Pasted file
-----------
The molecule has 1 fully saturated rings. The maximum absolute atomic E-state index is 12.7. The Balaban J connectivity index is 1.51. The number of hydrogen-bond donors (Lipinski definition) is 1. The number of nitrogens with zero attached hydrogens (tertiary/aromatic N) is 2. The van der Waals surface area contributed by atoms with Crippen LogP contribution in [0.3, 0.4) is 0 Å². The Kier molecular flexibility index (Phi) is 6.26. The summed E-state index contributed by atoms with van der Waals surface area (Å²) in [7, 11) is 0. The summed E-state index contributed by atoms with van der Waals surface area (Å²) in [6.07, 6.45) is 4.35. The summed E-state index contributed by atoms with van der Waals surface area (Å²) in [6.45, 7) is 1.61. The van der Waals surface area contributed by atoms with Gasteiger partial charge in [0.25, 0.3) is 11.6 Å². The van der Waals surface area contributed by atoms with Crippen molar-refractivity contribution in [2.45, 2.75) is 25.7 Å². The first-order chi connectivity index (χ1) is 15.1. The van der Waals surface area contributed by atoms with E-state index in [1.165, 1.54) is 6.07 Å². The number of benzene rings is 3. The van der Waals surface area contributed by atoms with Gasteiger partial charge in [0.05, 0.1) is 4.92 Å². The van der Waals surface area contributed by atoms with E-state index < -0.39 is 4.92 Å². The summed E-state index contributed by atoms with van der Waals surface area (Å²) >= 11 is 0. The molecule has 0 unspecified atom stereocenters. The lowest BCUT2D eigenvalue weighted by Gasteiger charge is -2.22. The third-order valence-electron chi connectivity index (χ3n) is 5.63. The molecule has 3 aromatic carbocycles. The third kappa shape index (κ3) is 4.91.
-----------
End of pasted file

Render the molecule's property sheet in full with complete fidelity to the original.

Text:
The molecule has 1 fully saturated rings. The maximum absolute atomic E-state index is 12.7. The Balaban J connectivity index is 1.51. The number of hydrogen-bond donors (Lipinski definition) is 1. The number of nitrogens with zero attached hydrogens (tertiary/aromatic N) is 2. The van der Waals surface area contributed by atoms with Crippen LogP contribution in [0.3, 0.4) is 0 Å². The Kier molecular flexibility index (Phi) is 6.26. The summed E-state index contributed by atoms with van der Waals surface area (Å²) in [7, 11) is 0. The summed E-state index contributed by atoms with van der Waals surface area (Å²) in [6.07, 6.45) is 4.35. The summed E-state index contributed by atoms with van der Waals surface area (Å²) in [6.45, 7) is 1.61. The van der Waals surface area contributed by atoms with Gasteiger partial charge in [0.25, 0.3) is 11.6 Å². The van der Waals surface area contributed by atoms with Crippen molar-refractivity contribution in [2.45, 2.75) is 25.7 Å². The first-order chi connectivity index (χ1) is 15.1. The van der Waals surface area contributed by atoms with E-state index in [1.165, 1.54) is 6.07 Å². The number of benzene rings is 3. The van der Waals surface area contributed by atoms with Gasteiger partial charge in [0.05, 0.1) is 4.92 Å². The van der Waals surface area contributed by atoms with E-state index < -0.39 is 4.92 Å². The summed E-state index contributed by atoms with van der Waals surface area (Å²) >= 11 is 0. The molecule has 0 unspecified atom stereocenters. The lowest BCUT2D eigenvalue weighted by Gasteiger charge is -2.22. The third-order valence-electron chi connectivity index (χ3n) is 5.63. The molecule has 3 aromatic carbocycles. The third kappa shape index (κ3) is 4.91.